Rectal endometriosis presenting as toxic megacolon.

Journal: Autopsy & Case Reports

Background: The bowel is the most common site of extragenital endometriosis, with involvement of the locoregional sigmoid colon and anterior rectum seen most often. The clinical presentation varies depending on how soon patients seek medical care, thus requiring changes in management strategies. Endometriosis can cause a life-threatening surgical emergency with progressive obliteration of the bowel lumen leading to obstruction and late complications including toxic megacolon and transmural necrosis.

Methods: We report the case of a 41-year-old woman presenting with an acute abdomen and complete large bowel obstruction complicated by sepsis and toxic megacolon. The patient underwent emergency total colectomy with ileostomy. Medical history was significant for chronic, vague, and episodic lower abdominal pain self-medicated with herbal tea and laxatives. Pathologic examination demonstrated colonic endometriosis within the bowel wall as the cause of obstruction, ischemia, and transmural necrosis.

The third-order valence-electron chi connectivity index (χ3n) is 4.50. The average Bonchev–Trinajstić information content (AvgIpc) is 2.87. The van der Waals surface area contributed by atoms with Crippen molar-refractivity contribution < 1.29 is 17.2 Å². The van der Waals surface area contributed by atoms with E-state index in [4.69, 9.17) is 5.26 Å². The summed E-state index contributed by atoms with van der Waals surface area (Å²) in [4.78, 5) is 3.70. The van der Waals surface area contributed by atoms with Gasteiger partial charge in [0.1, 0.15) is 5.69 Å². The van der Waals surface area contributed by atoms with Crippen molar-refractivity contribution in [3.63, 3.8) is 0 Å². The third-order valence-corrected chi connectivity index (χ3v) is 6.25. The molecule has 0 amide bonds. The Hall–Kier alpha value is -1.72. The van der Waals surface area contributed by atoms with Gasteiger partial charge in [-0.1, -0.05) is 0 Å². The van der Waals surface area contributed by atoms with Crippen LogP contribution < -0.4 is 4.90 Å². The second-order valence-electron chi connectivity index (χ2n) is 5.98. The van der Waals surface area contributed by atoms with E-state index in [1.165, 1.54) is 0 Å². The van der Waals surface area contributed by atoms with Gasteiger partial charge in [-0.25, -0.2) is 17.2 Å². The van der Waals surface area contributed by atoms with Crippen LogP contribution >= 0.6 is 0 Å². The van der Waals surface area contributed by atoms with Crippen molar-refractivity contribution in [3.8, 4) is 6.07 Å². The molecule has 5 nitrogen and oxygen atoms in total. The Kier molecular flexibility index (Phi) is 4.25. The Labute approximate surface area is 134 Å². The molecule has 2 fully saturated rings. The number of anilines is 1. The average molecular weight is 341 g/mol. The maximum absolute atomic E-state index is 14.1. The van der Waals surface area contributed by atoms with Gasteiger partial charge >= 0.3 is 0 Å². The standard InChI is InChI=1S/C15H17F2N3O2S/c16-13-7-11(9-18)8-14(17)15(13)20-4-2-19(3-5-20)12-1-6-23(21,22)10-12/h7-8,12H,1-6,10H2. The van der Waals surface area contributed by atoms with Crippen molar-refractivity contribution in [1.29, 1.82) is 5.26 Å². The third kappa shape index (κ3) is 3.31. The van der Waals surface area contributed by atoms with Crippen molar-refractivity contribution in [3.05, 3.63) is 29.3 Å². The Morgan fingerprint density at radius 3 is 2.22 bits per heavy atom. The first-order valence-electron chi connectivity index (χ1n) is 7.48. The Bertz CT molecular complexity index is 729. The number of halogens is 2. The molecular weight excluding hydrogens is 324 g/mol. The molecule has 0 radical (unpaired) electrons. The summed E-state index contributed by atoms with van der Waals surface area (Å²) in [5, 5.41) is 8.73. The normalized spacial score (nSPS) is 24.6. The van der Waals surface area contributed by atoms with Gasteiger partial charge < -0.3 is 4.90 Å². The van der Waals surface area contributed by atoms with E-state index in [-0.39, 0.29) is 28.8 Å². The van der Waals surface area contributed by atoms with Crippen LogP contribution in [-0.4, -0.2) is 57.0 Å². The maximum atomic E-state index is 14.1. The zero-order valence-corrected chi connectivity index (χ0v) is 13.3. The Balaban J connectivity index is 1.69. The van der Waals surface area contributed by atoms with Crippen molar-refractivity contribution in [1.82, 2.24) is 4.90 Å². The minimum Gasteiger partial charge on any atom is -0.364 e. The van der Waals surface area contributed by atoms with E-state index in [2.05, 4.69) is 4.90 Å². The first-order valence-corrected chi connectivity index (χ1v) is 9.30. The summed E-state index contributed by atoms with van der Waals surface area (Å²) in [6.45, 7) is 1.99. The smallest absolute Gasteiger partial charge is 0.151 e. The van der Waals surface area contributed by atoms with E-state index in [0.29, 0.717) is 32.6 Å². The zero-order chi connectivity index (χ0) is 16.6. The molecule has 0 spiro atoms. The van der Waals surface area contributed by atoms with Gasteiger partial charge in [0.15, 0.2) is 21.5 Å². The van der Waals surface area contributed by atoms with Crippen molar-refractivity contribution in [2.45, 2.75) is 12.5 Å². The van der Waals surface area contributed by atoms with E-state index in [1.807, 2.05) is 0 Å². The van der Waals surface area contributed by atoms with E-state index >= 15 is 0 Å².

Conclusions: Although a rare clinical entity, this case highlights two important points. First, it demonstrates the value of performing proper and complete clinical work up to rule out or in all possible causes of colonic obstruction, including intestinal endometriosis. Second, it suggests a potential benefit of a formalized multidisciplinary approach, including surgery, in the management of medically unresponsive endometriosis. In conclusion, this case shows that endometriosis can cause life-threatening colonic obstruction in women of childbearing age. Prompt early intervention is warranted, particularly when obstruction is only partial and ischemia has not supervened, to conceivably prevent the development of a toxic megacolon requiring colectomy and avoid late complications.

Luis Enrique Alvarado, Hisham Bahmad, Odille Mejia, Heather Hollembeak, Robert Poppiti, Lydia Howard, Kiranmayi Muddasani

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